Ontology Before Epistemology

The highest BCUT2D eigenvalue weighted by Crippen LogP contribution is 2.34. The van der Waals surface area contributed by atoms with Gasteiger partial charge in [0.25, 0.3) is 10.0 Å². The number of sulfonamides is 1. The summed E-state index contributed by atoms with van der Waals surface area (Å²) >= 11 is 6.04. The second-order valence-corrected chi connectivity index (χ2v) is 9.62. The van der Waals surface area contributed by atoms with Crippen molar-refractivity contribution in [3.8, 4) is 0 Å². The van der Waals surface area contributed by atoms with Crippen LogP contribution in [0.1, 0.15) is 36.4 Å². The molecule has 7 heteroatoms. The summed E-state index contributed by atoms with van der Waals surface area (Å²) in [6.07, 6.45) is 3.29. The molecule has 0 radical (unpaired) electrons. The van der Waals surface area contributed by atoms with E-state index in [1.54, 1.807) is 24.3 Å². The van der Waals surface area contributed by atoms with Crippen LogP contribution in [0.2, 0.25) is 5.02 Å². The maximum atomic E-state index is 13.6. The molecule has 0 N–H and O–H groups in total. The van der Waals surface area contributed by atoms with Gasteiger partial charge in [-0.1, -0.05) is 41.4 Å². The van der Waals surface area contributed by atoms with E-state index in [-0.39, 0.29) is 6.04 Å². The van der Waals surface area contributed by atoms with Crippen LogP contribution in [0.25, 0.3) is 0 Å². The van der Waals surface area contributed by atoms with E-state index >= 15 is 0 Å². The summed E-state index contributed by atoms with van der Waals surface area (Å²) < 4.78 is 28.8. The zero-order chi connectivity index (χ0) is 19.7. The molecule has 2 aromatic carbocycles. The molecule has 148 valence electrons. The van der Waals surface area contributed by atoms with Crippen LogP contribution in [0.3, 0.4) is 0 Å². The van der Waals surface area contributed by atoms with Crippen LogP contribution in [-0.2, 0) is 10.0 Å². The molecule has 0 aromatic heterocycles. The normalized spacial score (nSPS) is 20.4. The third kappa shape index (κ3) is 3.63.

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Ontology Before Epistemology Terry Higginbotham Grand Canyon University Christian Worldview and Contextualization HTH-655 Dr. Scott Hovater June 16, 2014 Ontology Before Epistemology Throughout history, there has been continual debate and controversy around how a worldview is formulated. Philosophers have advanced numerous theories and conjectures on the formulation of a worldview. Many believe it starts with ontological inquiry; a basic question about the structure and nature of the world that leads to the realization that something is there. This view differs from others who believe that knowledge is acquired through knowing and inquiry (Vasilachis de Gialdino, 2009). They believe that the reality of being is not required for knowledge or its pursuit. Observations by men such as Newman and Sire, strike the contrast between a secular and a sectarian worldview. These contrasts highlight the materiality of “ontology before epistemology” in the development of a worldview. Epistemology is defined as “the study of knowledge and justified belief” while ontology is a “branch of metaphysics that studies the nature of existence or being”. Because epistemology requires a “something to be” and ontology provides the basis for that “something” a partnership between the two is formed (Vasilachis de Gialdino, 2009). All aspects of knowledge are in scope and focus for people studying epistemology. What is knowledge? How it is gained and used? Can it be known completely? All of these are key questions for the epistemologist. The epistemologist has to assume that an object exists so they can study how knowledge of that object is acquired (Vasilachis de Gialdino, 2009). Not only is there a symbiotic relationship, but that relationship is an ordered relationship in that “ontology before epistemology” is necessary. Something must be before it can be understood. Secular
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